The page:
The SEMA show has officially opened its doors for 2014, and here are 10 cars that have caught our eyes so far in no particular order.
There were at least eight different Jazzes — sold as the Fit in the US and Japan — in Honda’s SEMA contingent this year, but it was the pale green Kylie Tjin Special Edition that caught our eye.
With its wider-than-normal fenders, 18-inch alloy wheels and impossibly low riding suspension, the Tjin Fit will have policemen and policewomen around the world reaching reflexively for their citation pads.
Khaki green leather seats aside, the Kylie Tjin Special Edition keeps much of the Jazz’s interior as is. Yes, there’s a massive subwoofer and amp encroaching on the boot’s sides, as well as a basketball rack, but given the outlandish exterior, we’re surprised pop-down TV screens aren’t hitting passengers every 15 minutes and that the magic seats in the rear haven’t been replaced by a hot tub.
It looks like a regular post-facelift Toyota Camry, but in fact it’s a 634kW drag racer. Click here to read all about this wolf in sheep’s clothing.
Quite a number of us would like Toyota to make a convertible version of the 86, but this targa top 86 — or Scion FR-S, if you live Stateside — is probably the closest we’ll get for a little while yet. We have more details about the Scion FR-S T1 here.
The Dodge Charger SRT Hellcat, with its 527kW/881Nm 6.2-litre supercharged V8, is one seriously quick car. But the road car’s 328km/h top speed and 11-second quarter mile (400m) time are nothing compared with this Funny Car version.
The previous-generation Charger R/T Funny Car won the 2011 and 2012 NHRA (National Hot Road Association) Funny Car World Championships and, with around 5200kW on hand, was capable of consistently hitting 515km/h.
Take one 2015 Ford Mustang GT and kit it out with three of Ford Racing’s available performance packages (the drag, handling and super packs) and cover the body with a snakeskin finish, and you have the King Cobra.
The car’s heavy-duty half shafts, rear sub-frame kit and high-performance bushings come straight from the drag pack, while the handling pack brings new rear shock absorbers, stabiliser bars and drops the ride height by about 2.5 centimetres.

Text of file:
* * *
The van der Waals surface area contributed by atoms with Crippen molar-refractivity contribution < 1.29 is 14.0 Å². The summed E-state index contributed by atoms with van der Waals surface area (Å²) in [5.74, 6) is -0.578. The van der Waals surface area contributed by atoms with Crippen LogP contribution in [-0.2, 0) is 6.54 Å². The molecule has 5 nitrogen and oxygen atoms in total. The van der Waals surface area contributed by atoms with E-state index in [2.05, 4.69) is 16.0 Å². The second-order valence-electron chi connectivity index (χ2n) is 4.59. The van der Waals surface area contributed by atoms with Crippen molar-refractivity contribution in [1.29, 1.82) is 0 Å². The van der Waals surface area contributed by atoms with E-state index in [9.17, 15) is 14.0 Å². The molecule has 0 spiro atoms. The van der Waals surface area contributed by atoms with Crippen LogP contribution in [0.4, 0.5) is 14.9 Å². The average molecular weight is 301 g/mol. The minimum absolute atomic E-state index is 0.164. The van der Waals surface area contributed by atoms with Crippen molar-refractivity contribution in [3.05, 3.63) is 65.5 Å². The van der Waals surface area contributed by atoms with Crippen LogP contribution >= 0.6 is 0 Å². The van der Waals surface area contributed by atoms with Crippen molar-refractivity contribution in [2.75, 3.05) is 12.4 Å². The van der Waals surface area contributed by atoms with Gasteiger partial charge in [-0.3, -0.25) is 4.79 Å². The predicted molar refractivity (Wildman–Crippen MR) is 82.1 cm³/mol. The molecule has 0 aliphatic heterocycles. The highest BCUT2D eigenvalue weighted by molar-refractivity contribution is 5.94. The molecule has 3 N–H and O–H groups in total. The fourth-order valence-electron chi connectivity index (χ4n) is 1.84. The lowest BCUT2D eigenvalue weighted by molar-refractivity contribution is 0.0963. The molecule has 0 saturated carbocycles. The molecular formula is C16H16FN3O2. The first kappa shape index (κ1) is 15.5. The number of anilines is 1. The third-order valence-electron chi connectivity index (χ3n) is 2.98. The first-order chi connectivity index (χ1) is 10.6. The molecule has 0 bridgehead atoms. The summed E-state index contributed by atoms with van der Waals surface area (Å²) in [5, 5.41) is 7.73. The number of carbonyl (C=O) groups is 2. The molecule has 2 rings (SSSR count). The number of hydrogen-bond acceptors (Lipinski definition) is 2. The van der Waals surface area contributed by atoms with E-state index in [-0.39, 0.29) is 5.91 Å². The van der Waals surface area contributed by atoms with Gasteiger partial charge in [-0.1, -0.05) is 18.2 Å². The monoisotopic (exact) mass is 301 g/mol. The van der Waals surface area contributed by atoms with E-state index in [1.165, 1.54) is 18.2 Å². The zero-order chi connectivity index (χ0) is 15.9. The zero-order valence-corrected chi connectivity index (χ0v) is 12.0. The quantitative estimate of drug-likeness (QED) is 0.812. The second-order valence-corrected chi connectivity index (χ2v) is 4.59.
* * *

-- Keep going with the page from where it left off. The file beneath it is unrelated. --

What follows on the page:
A 2.3-litre supercharger, intake manifold, air inlet system, high-flow fuel injectors, air-to-liquid intercooler and a new ECU are all a part of the super pack, which boosts the 5.0-litre V8 from 324kW/542Nm to over 450kW.
Ford claims that at the Milan Dragway in Michigan, the King Cobra was able to complete the quarter mile (400m) in 10.97 seconds.
Inspired by skateboarder Riley Hawk, son of Tony Hawk, the x Riley Hawk Skate Tour xB seems like an escapee from the 1970s with its brown and orange paint job, fish bowl-style side window, and retro alloy wheels and tyres.
On the inside the Tardis-escapee feel is heightened by shag-pile carpet on almost every available surface, woodgrain dashboard and centre tunnel tunnel, manual windows, dark brown leather seats, CB radio, T-bar shifter, and eight-track player. There are a few modern touches, primarily in the boot, where there’s a large Pioneer sound system and pop-up LCD screen.
Looking at souped up vehicles all day sure does make one hungry and thirsty. Thankfully Kia and Toyota have attendees covered.
Named after celebrity Texan chef Tim Love, the Toyota Tim Love Tundra has a tray that’s fitted out with a 27-inch Solaire grill with infrared burners, two cutting boards, two beer taps, and wine and cold storage boxes.
A Rockford Fosgate sound system complete with six 6.5-inch speakers, three amplifiers, three LCD TVs, a PlayStation 4, an Apple TV unit and two subwoofers is on hand to keep patrons entertained as they wait for Tim Love’s meat dishes to be prepared.
To slake our thirst, there’s a specially modified version of the Kia Sedona, known as the Carnival down under. The Ballast Point Sedona is completely reworked aft of the B-pillar, with the entire rear cabin gutted, cut open and replaced by a custom steel frame that houses the wooden refreshments serving area.
Where there was once space for kids and all their soccer gear, there’s now two beer taps fed by four half-barrel kegs of beer. While a regular Sedona/Carnival can seat up to seven people, the Ballast Point version only has one seat, as the front passenger’s seat has been removed to accommodate more beer.
Developed by racecar drivers Ken Block and Vaughn Gittin, the Hoonicorn RTR is based the original 1965 Ford Mustang.
Underneath a body that supposedly draws its inspiration from both rally and DTM cars, the Hoonicorn RTR features a 6.7-litre Roush Yates Ford V8, which generates 630kW of power and 976Nm of torque. Delivering all that fury to ground is a six-speed sequential transmission and a Sadev all-wheel-drive system.
Built for Gymkhana, the Hoonicorn RTR is fitted with a roll cage and rides on 18-inch alloy wheels clad in 295/30 rubber.
On display at this year’s show is, what we believe to be, one of the George Barris-designed Batmobiles used by the live action Batman series staring Adam West.
The original Batmobile was based on the 1955 Lincoln Futura concept car, but was repainted and repurposed for the TV show.